Blundell Blundell - 1 month ago 3x
Java Question

What is the gain from declaring a method as static

I've recently been looking through my warnings in Eclipse and come across this one:

static warning

It will give a compiler warning if the method can be declared as static.

[edit] Exact quote within the Eclipse help, with stress on private and final:

When enabled, the compiler will issue an error or a warning for
methods which are private or final and which refer only to static

Yes I know I can turn it off, but I want to know the reason for turning it on?

Why would it be a good thing to declare every method possible as static?

Will this give any performance benefits? (in a mobile domain)

Pointing out a method as static, I suppose is showing that you don't use any instance variables therefore could be moved to a utils style class?

At the end of the day should I just turn this off 'ignore' or should I fix the 100+ warnings it has given me?

Do you think this is just extra keywords that dirty the code, as the compiler will just inlines these methods anyway? (kind of like you don't declare every variable you can final but you could).


Whenever you write a method, you fulfill a contract in a given scope. The narrower the scope is, the smaller the chance is that you write a bug.

When a method is static, you can't access non-static members; hence, your scope is narrower. So, if you don't need and will never need (even in subclasses) non-static members to fulfill your contract, why give access to these fields to your method? Declaring the method static in this case will let the compiler check that you don't use members that you do not intend to use.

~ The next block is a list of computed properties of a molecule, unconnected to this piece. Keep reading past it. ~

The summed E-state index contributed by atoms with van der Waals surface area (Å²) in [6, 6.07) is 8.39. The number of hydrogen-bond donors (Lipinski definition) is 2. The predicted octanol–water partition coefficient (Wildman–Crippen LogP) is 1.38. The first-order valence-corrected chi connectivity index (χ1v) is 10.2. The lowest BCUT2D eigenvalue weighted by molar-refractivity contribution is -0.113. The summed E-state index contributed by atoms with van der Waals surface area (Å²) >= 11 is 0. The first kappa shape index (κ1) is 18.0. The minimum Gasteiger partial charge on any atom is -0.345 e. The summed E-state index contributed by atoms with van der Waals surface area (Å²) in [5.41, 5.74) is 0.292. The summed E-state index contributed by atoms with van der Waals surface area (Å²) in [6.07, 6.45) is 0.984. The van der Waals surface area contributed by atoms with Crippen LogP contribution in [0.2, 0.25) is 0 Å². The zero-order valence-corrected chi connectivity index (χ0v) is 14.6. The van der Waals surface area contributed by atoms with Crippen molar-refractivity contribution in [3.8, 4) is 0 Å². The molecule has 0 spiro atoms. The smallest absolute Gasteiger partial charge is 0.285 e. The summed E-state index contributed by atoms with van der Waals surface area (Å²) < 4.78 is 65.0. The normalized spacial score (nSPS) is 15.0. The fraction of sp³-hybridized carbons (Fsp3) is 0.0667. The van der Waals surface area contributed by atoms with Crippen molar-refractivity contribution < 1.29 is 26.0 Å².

And moreover, it will help people reading your code understand the nature of the contract.

That's why it's considered good to declare a method static when it's actually implementing a static contract.

In some cases, your method only means something relative to an instance of your class, and it happens that its implementation doesn't actually use any non-static field or instance. In such cases, you would not mark the method static.

Examples of where you would not use the static keyword:

  • An extension hook which does nothing (but could do something with instance data in a subclass)
  • A very simple default behavior meant to be customisable in a subclass.
  • Event handler implementation: implementation will vary with the class of the event handler but will not use any property of the event handler instance.